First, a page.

MANILA (UPDATE) — Senate and House leaders touted their accomplishments despite the 19th Congress finishing only 6 out of the 42 administration priority bills approved by the Legislative Executive Development Advisory Council led by President Ferdinand Marcos, Jr.
On its 1st year of legislative work under the Marcos Jr administration, only these 6 got the nod of both the House and Senate, which paved the way for these bills to make it to the President's desk for his final approval.
Three have been signed into law, namely the SIM Registration Act, the Act Postponing the Barangay Elections, and the AFP Fixed Term Law.
Three more are awaiting the President's signature, namely the Condonation of Unpaid Amortization and Interests of Loans of Agrarian Reform Beneficiaries, the Regional Specialty Centers Act, and the Maharlika Investment Fund Act.
Both Senate President Migz Zubiri and House Speaker Martin Romualdez recognized these bills in their respective adjournment speeches.
Both chambers finalized the Regional Specialty Centers bill and the Maharlika Investment Fund bill on its last week of session before the sine die adjournment.
Romualdez however noted that these bills are but part of the 33 LEDAC priorities the House managed to approve on final reading before finishing the first regular session of the 19th Congress.
Zubiri, in his own speech, said the Senate approved 8 administration priorities.
"Of these, three have been signed into law—the SIM Registration Act, the Act Postponing the Barangay Elections, and the AFP Fixed Term Law— while four more are for the signature of the President, namely the measure on the Condonation of Unpaid Amortization and Interests of Loans of Agrarian Reform Beneficiaries, the Regional Specialty Centers Act, the Extension of the Estate Tax Amnesty Act, and the Maharlika Investment Fund Act. The Trabaho Para sa Bayan Act has also been approved on third reading," he said.
However, the Extension of the Estate Tax Amnesty does not appear in the latest list of 42 LEDAC priorities.
In a subsequent text message, Zubiri confirmed that the estate tax amnesty extension is not one of the 42 LEDAC priorities but just the same, it is an administration priority.
"The Extension of the Estate Tax Amnesty is not under the LEDAC CLA, but was certified by the Palace as urgent, and so is a priority measure. It was also for recommendation by the LEDAC-TWG as a priority measure but the sine die adjournment came first before the full LEDAC meeting. It was the House which pushed for it (in the LEDAC-TWG) to be a priority measure," he said.
Zubiri meantime clarified that the Trabaho para sa Bayan Act is the same as the National Employment Action Plan in the LEDAC list.
"The Trabaho Sa Bayan Act is the same as the National Employment Action Plan in the LEDAC Common Legislative Agenda," he said.
This time, however, it is the House which has yet to catch up because their version of this bill is still pending in the chamber for second reading approval. It was included in the order of business as of May 30 only.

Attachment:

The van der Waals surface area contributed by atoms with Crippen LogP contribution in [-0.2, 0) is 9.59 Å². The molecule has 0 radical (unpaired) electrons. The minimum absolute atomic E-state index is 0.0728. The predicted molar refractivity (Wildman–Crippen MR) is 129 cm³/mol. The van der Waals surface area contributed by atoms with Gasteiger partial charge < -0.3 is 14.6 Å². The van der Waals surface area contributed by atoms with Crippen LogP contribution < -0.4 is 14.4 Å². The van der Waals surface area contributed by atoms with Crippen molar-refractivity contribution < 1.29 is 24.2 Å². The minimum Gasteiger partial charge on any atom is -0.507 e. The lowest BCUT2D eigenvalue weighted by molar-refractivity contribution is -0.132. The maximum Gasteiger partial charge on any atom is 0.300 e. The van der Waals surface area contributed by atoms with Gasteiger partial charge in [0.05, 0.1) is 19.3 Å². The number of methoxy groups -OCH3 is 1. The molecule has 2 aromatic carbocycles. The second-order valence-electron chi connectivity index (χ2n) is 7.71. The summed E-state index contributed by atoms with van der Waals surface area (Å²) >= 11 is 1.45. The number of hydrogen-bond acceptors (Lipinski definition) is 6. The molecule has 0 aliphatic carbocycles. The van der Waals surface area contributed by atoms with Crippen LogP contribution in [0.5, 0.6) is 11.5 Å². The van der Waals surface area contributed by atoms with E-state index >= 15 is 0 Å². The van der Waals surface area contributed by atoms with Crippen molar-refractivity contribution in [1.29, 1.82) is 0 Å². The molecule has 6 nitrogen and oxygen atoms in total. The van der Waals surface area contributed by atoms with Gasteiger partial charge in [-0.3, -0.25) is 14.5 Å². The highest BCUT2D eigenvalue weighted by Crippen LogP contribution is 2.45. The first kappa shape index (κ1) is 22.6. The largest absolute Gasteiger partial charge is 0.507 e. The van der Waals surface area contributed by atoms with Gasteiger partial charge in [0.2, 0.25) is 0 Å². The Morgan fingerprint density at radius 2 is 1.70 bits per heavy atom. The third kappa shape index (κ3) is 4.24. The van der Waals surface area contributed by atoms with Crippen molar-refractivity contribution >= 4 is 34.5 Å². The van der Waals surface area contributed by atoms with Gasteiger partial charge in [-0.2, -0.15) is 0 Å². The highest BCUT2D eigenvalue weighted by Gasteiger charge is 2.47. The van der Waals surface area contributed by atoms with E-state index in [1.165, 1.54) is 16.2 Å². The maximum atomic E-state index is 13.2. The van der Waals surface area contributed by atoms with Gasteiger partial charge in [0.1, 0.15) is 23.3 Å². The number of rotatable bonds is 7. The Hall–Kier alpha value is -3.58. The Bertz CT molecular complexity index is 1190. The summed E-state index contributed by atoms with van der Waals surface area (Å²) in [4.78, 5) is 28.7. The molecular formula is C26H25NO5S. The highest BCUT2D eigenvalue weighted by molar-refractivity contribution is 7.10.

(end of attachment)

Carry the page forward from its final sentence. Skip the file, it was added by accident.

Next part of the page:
Going beyond the LEDAC priorities, the House reported that it finished the 1st Regular Session with close to 450 bills of various applications approved on final reading and pending before the Senate.
The 33 approved bills include Ease of Paying Taxes Act, Passive Income and Financial Intermediary Taxation Act, Real Property Valuation and Assessment Reform Act, Government Financial Institutions Unified Initiatives to Distressed Enterprises for Economic Recovery Act, Maharlika Investment Fund Act, 30-year National Infrastructure Program Act, Public-Private Partnership Act, National Land Use Act, Tax Amnesty Act, Magna Carta of Filipino Seafarers, Internet Transaction Act, Philippine Passport Act, Speciality Centers in Hospitals, Bureau of Immigration Modernization Act, National Government Rightsizing Program, and Philippine Salt Industry Development Act.
In a separate statement, the House noted that it processed an average of 30 measures per session during the First Regular Session, which saw the filing of 8,426 bills and 1,089 resolutions, 567 of which were approved.
It also reported it was able to process a total of 9,600 measures consisting of 8,490 House bills, 1,109 resolutions and one petition.
"Needless to say, our first regular session has been both eventful and productive," Romualdez said.
The Senate President's scorecard was modest in comparison. Zubiri said the Senate approved a total of six measures enacted into law—four of national application, and two local laws.
"Twenty-two bills are now also for the President’s signature—seven of them national, fifteen local. Three national bills are pending the bicameral conference committee, and six more national bills have been approved on third reading," he said.
Zubiri was proud of this record, arguing the quality of their work over quantity or speed.
"True to our tradition, we do not agree to proposals without discussion, nor embrace ideas without debate. We improve before we approve. We do not trade scrutiny for speed," he said.
"Lahat naman po ng batas na ating pinapanday dito ay dumadaan sa masusing pag-aaral. Hindi po natin ito pinapabagal. Ang ating ginagawa ay pinapabuti natin itong mga batas."
Both chambers also touted their oversight work.
Both Congressional leaders thanked and lauded their colleagues and secretariat officials and employees for their work and achievements.
The House got a special video message from President Ferdinand Marcos Jr. before the adjournment.
"I’d like to thank you for the hard work that you have put in, the cooperation between the legislative and executive branches have to be strong, that partnership is so important if we are to move towards the future," Marcos Jr said.
He and the Speaker are first cousins. The President's son, Ilocos Norte Rep. Sandro Marcos, is also senior deputy majority leader of the House.